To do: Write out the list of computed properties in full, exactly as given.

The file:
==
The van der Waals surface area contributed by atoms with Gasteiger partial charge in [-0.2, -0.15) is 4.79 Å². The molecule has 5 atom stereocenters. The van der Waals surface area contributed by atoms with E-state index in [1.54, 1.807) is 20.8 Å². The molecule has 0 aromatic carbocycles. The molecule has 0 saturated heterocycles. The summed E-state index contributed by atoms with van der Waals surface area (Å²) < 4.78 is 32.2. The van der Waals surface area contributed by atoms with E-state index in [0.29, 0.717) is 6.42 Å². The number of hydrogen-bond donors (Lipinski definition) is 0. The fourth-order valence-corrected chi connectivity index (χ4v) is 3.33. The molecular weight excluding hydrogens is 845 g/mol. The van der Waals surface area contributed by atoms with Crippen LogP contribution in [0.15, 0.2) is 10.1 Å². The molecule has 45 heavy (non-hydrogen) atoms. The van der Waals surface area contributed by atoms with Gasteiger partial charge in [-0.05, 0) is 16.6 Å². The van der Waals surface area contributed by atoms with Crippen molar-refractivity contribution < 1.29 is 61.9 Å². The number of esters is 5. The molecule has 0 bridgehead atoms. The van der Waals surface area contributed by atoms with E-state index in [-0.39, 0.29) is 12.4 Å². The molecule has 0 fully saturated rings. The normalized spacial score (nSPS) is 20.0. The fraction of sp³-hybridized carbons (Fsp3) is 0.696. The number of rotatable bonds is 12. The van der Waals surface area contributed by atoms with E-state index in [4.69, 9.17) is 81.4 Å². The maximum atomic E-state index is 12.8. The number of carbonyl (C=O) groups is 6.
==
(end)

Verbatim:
The van der Waals surface area contributed by atoms with Gasteiger partial charge in [-0.2, -0.15) is 4.79 Å². The molecule has 5 atom stereocenters. The van der Waals surface area contributed by atoms with E-state index in [1.54, 1.807) is 20.8 Å². The molecule has 0 aromatic carbocycles. The molecule has 0 saturated heterocycles. The summed E-state index contributed by atoms with van der Waals surface area (Å²) < 4.78 is 32.2. The van der Waals surface area contributed by atoms with E-state index in [0.29, 0.717) is 6.42 Å². The number of hydrogen-bond donors (Lipinski definition) is 0. The fourth-order valence-corrected chi connectivity index (χ4v) is 3.33. The molecular weight excluding hydrogens is 845 g/mol. The van der Waals surface area contributed by atoms with Crippen LogP contribution in [0.15, 0.2) is 10.1 Å². The molecule has 45 heavy (non-hydrogen) atoms. The van der Waals surface area contributed by atoms with Gasteiger partial charge in [-0.05, 0) is 16.6 Å². The van der Waals surface area contributed by atoms with Crippen molar-refractivity contribution < 1.29 is 61.9 Å². The number of esters is 5. The molecule has 0 bridgehead atoms. The van der Waals surface area contributed by atoms with E-state index in [-0.39, 0.29) is 12.4 Å². The molecule has 0 fully saturated rings. The normalized spacial score (nSPS) is 20.0. The fraction of sp³-hybridized carbons (Fsp3) is 0.696. The number of rotatable bonds is 12. The van der Waals surface area contributed by atoms with E-state index in [4.69, 9.17) is 81.4 Å². The maximum atomic E-state index is 12.8. The number of carbonyl (C=O) groups is 6.